Bike For Three!’s More Heart Than Brains is an impressive debut of smart pop, roiling downtempo and introspective rap that finds its two architects embracing the romance inherent in their unique circumstances: Separated by an ocean and having never met in person, Buck 65 and producer Greetings From Tuskan share startlingly powerful connection that unfolds through their music.
The album’s intro sounds more like a continuation than a beginning, and we find our two travelers mid conversation with “All There is to Say About Love,” a stream of fragmentary epiphanies about romance that spell out a coherent whole. Buck 65’s sober voice catches complex cadences, sings bluesy understatement, and is morphed by our conductor, Greetings From Tuskan. Like the lyrics, Tuskan’s production is all about details—bells, glitchy bits, arpeggios of crystalline synth—that together form a lush composition. The next two songs play off of one another: “Lazarus Phenomenon” tells a tight-knit tale of two lovers with hopes for a shared eternity, the music a spare brand of break-beat electro that grows with the story; “Nightdriving” is first person and fast-paced, with a persistent groove that devolves into dissected electronics. On “There is Only One of Us,” the twirping, ratcheted production chews up Buck’s words, fittingly as they detail a relationship interrupted.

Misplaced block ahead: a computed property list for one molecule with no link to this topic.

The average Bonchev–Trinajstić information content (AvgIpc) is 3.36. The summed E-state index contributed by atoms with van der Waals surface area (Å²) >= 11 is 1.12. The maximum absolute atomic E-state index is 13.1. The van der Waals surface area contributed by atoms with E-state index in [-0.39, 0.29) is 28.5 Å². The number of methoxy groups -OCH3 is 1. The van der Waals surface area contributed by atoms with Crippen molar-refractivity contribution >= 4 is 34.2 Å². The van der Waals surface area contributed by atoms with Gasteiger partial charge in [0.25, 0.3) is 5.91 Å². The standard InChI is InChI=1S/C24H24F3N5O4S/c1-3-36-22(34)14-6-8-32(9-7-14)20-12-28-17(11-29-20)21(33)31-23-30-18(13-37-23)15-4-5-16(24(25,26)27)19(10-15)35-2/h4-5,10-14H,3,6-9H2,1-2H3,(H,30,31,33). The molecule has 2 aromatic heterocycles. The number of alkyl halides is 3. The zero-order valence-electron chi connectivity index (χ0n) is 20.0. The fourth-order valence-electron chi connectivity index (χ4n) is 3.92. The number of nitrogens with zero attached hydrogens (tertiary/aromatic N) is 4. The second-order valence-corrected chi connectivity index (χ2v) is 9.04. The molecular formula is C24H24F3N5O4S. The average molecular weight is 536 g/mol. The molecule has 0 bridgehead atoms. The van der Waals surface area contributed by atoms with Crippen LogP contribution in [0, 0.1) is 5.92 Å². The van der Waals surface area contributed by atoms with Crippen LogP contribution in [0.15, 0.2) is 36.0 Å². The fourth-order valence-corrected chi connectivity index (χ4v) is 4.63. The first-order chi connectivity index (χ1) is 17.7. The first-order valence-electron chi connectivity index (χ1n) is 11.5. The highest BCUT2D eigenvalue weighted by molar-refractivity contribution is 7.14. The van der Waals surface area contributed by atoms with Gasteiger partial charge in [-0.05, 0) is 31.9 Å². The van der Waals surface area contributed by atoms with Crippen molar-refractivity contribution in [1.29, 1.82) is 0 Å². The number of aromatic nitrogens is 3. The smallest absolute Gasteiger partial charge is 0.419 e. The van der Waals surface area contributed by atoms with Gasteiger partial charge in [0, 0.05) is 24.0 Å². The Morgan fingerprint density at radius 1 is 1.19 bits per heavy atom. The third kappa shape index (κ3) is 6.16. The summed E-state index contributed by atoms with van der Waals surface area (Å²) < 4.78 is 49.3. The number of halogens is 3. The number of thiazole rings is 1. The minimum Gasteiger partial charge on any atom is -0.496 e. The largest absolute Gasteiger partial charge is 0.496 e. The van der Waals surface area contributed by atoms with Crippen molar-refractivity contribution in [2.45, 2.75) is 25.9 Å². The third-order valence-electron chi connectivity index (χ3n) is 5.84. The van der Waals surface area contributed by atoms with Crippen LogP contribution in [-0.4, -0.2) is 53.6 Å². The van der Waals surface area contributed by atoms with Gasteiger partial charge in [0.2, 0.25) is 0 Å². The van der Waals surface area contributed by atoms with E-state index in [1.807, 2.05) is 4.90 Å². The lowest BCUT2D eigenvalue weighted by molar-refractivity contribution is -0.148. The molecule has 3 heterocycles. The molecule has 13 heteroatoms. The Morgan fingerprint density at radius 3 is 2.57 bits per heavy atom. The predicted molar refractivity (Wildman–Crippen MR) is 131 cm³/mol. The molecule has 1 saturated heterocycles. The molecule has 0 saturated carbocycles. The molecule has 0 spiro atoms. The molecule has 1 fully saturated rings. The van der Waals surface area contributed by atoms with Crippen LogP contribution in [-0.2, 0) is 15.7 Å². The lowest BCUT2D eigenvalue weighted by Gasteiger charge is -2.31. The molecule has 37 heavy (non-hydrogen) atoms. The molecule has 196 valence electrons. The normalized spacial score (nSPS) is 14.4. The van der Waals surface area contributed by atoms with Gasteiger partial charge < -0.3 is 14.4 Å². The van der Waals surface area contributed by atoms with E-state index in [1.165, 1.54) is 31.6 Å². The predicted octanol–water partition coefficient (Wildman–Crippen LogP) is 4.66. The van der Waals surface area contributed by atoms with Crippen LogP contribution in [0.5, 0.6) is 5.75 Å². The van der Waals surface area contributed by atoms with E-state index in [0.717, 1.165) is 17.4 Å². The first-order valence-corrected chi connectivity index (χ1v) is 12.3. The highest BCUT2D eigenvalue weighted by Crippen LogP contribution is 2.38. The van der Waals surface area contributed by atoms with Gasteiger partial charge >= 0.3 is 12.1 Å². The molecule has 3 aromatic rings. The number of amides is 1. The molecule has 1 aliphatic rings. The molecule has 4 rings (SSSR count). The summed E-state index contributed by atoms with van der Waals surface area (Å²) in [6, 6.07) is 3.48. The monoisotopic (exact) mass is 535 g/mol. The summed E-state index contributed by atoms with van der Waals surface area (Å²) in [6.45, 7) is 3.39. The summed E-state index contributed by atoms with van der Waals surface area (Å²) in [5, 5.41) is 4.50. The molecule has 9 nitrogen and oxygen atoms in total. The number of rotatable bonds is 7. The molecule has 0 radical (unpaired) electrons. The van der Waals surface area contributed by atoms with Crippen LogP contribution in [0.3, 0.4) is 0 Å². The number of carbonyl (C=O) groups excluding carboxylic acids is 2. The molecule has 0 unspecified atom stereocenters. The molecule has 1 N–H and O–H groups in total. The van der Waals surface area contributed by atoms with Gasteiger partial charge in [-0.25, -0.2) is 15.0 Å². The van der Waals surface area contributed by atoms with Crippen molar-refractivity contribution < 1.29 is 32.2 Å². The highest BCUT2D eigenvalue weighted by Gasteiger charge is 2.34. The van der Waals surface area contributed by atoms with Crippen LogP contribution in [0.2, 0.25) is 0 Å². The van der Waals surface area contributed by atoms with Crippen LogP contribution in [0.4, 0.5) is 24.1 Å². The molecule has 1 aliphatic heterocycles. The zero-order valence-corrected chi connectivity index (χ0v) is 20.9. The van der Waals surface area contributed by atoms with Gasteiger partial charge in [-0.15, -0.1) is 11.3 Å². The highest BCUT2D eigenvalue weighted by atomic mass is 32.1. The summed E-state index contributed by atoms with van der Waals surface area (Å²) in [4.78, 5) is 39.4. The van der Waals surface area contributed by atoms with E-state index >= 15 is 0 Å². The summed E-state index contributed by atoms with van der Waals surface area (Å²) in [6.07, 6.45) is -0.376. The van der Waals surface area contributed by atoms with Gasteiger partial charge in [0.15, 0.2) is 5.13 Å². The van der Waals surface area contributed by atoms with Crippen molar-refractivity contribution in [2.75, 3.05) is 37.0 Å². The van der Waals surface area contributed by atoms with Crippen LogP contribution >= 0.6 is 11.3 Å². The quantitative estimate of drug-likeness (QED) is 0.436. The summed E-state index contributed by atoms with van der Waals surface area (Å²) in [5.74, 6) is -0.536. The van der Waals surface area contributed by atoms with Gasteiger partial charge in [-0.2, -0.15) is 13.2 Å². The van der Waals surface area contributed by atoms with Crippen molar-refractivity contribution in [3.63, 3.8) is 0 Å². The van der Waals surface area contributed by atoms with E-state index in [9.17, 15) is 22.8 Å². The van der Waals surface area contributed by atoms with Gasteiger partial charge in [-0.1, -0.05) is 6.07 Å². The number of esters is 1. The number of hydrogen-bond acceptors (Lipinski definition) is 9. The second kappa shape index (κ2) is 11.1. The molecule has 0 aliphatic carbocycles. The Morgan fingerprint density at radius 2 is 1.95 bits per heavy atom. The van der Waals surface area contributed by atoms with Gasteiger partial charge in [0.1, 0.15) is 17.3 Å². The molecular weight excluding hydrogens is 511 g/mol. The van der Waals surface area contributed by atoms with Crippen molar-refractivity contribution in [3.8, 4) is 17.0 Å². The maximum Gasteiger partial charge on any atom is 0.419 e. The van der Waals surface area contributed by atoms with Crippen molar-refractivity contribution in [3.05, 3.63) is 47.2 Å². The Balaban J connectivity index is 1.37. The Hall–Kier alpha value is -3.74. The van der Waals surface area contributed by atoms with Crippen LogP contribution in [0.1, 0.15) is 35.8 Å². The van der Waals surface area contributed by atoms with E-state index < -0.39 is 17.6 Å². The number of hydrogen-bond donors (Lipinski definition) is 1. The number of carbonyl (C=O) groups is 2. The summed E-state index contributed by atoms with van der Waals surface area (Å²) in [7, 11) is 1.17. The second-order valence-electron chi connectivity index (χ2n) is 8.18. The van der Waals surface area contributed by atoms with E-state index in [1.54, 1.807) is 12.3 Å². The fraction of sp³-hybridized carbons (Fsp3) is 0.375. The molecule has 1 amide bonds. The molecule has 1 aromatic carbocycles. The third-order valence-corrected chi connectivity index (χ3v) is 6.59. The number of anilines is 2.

The lyrics of More Heart Than Brains were written as the raw music arrived (usually within hours of Buck’s first listen), and its songs resonate with connectivity. “No Idea How” traverses three distinct aural moods—from light and pretty, to menacing, to gloriously heavy—and Buck allows each to color its respective verse. For “Always I Will Love You. Always You” the MC is lyrically nude, awash in Tuskan’s glassy synth, cello, and ethereal voice, while “The Departure” is thicker stuff: stylistically aggressive and glacially cool. Heftier still is “First Embrace,” a track that recalls the dark, heaving sounds of Buck’s Vertex album even as it forges a new path amongst Boom Bip-py atmosphere and rattling MF DOOM-worthy rhyme schemes. Just in time,“Can Feel Love (Anymore)” pushes the gathering storm aside, and the similarly bright “One More Time Forever” carries its rather grim subject matter (and its author) to safer ground.
Bike For Three!’s debut is clearly steeped in matters of the heart, with one notable exception: “MC Space,” an electrified cover of MC Shan’s ’87 old school rap. It’s a moment of levity before the album’s heady climax, which begins with “Let’s Never Meet.” Here, Buck writes directly to Tuskan, detailing intimate fantasies of what could be—“Maybe there’s a place we can go that’s behind doors / A place where you can shelter my body with yours”—over cut-up guitar, dense tonal barrages, skittering beats and heavy bass. The title track follows, with Tuskan’s voice leading the many-layered ascent to madness that eats up everything from Aphex Twin to Fischerspooner before swallowing even Buck in a hail of synthesized bliss. Appropriately, with the outro, Tuskan leaves us on an unresolved minor chord, presumably to be answered by More Heart Than Brains’ successor.
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